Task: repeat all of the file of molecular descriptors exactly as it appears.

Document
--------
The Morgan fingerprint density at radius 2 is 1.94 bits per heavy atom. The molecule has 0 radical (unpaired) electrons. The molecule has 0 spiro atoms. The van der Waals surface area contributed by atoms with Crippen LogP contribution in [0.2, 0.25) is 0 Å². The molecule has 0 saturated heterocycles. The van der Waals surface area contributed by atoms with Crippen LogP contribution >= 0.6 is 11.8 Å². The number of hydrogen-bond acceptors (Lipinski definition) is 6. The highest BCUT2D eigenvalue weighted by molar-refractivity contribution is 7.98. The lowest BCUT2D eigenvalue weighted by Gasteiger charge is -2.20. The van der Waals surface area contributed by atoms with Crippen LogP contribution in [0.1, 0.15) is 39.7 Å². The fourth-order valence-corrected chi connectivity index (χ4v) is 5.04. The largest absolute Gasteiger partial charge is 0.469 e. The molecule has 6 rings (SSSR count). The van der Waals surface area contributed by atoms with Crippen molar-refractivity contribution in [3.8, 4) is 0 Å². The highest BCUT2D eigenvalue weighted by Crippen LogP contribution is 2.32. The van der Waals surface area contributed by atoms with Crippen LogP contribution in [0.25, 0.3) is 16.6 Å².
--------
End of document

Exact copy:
The Morgan fingerprint density at radius 2 is 1.94 bits per heavy atom. The molecule has 0 radical (unpaired) electrons. The molecule has 0 spiro atoms. The van der Waals surface area contributed by atoms with Crippen LogP contribution in [0.2, 0.25) is 0 Å². The molecule has 0 saturated heterocycles. The van der Waals surface area contributed by atoms with Crippen LogP contribution >= 0.6 is 11.8 Å². The number of hydrogen-bond acceptors (Lipinski definition) is 6. The highest BCUT2D eigenvalue weighted by molar-refractivity contribution is 7.98. The lowest BCUT2D eigenvalue weighted by Gasteiger charge is -2.20. The van der Waals surface area contributed by atoms with Crippen LogP contribution in [0.1, 0.15) is 39.7 Å². The fourth-order valence-corrected chi connectivity index (χ4v) is 5.04. The largest absolute Gasteiger partial charge is 0.469 e. The molecule has 6 rings (SSSR count). The van der Waals surface area contributed by atoms with Crippen molar-refractivity contribution in [3.8, 4) is 0 Å². The highest BCUT2D eigenvalue weighted by Crippen LogP contribution is 2.32. The van der Waals surface area contributed by atoms with Crippen LogP contribution in [0.25, 0.3) is 16.6 Å².